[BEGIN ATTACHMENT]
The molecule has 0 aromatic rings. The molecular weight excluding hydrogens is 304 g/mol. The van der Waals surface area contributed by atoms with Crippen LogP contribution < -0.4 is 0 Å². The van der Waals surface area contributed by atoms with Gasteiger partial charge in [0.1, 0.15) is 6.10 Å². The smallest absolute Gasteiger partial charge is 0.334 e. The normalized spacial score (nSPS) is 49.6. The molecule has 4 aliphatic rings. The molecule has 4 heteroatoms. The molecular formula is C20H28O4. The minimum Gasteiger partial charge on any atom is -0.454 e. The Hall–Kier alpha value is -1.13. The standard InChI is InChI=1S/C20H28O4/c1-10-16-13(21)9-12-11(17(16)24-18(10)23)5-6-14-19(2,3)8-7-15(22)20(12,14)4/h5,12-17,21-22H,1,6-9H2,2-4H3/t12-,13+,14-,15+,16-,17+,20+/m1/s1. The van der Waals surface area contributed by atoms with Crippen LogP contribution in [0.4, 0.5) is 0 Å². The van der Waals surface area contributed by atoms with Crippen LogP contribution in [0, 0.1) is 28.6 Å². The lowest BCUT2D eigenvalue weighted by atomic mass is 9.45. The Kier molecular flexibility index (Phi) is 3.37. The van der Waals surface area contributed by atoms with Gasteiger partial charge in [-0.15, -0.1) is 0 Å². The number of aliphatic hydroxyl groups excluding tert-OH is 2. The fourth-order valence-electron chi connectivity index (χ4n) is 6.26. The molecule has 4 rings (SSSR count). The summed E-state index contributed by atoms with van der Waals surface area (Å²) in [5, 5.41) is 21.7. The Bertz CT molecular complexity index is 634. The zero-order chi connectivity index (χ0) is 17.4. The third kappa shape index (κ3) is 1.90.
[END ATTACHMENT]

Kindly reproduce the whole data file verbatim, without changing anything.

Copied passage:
The molecule has 0 aromatic rings. The molecular weight excluding hydrogens is 304 g/mol. The van der Waals surface area contributed by atoms with Crippen LogP contribution < -0.4 is 0 Å². The van der Waals surface area contributed by atoms with Gasteiger partial charge in [0.1, 0.15) is 6.10 Å². The smallest absolute Gasteiger partial charge is 0.334 e. The normalized spacial score (nSPS) is 49.6. The molecule has 4 aliphatic rings. The molecule has 4 heteroatoms. The molecular formula is C20H28O4. The minimum Gasteiger partial charge on any atom is -0.454 e. The Hall–Kier alpha value is -1.13. The standard InChI is InChI=1S/C20H28O4/c1-10-16-13(21)9-12-11(17(16)24-18(10)23)5-6-14-19(2,3)8-7-15(22)20(12,14)4/h5,12-17,21-22H,1,6-9H2,2-4H3/t12-,13+,14-,15+,16-,17+,20+/m1/s1. The van der Waals surface area contributed by atoms with Crippen LogP contribution in [0.4, 0.5) is 0 Å². The van der Waals surface area contributed by atoms with Crippen LogP contribution in [0, 0.1) is 28.6 Å². The lowest BCUT2D eigenvalue weighted by atomic mass is 9.45. The Kier molecular flexibility index (Phi) is 3.37. The van der Waals surface area contributed by atoms with Gasteiger partial charge in [-0.15, -0.1) is 0 Å². The number of aliphatic hydroxyl groups excluding tert-OH is 2. The fourth-order valence-electron chi connectivity index (χ4n) is 6.26. The molecule has 4 rings (SSSR count). The summed E-state index contributed by atoms with van der Waals surface area (Å²) in [5, 5.41) is 21.7. The Bertz CT molecular complexity index is 634. The zero-order chi connectivity index (χ0) is 17.4. The third kappa shape index (κ3) is 1.90.